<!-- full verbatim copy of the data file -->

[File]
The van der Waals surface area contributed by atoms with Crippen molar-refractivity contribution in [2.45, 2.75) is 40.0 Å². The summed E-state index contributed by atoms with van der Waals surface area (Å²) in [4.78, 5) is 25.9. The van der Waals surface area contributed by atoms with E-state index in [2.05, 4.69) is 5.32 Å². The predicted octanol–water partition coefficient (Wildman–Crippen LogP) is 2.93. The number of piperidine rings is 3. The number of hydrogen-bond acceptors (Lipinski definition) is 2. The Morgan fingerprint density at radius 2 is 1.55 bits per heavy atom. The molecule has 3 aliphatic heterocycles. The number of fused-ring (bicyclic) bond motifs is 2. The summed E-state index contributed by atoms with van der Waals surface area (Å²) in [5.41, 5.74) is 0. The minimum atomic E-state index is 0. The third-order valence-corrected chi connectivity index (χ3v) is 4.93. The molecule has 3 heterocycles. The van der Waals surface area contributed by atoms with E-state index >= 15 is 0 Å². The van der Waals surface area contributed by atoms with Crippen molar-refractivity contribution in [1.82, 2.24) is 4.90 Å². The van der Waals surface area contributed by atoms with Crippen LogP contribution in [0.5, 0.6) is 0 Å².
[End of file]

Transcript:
The van der Waals surface area contributed by atoms with Crippen molar-refractivity contribution in [2.45, 2.75) is 40.0 Å². The summed E-state index contributed by atoms with van der Waals surface area (Å²) in [4.78, 5) is 25.9. The van der Waals surface area contributed by atoms with E-state index in [2.05, 4.69) is 5.32 Å². The predicted octanol–water partition coefficient (Wildman–Crippen LogP) is 2.93. The number of piperidine rings is 3. The number of hydrogen-bond acceptors (Lipinski definition) is 2. The Morgan fingerprint density at radius 2 is 1.55 bits per heavy atom. The molecule has 3 aliphatic heterocycles. The number of fused-ring (bicyclic) bond motifs is 2. The summed E-state index contributed by atoms with van der Waals surface area (Å²) in [5.41, 5.74) is 0. The minimum atomic E-state index is 0. The third-order valence-corrected chi connectivity index (χ3v) is 4.93. The molecule has 3 heterocycles. The van der Waals surface area contributed by atoms with E-state index >= 15 is 0 Å². The van der Waals surface area contributed by atoms with Crippen molar-refractivity contribution in [1.82, 2.24) is 4.90 Å². The van der Waals surface area contributed by atoms with Crippen LogP contribution in [0.5, 0.6) is 0 Å².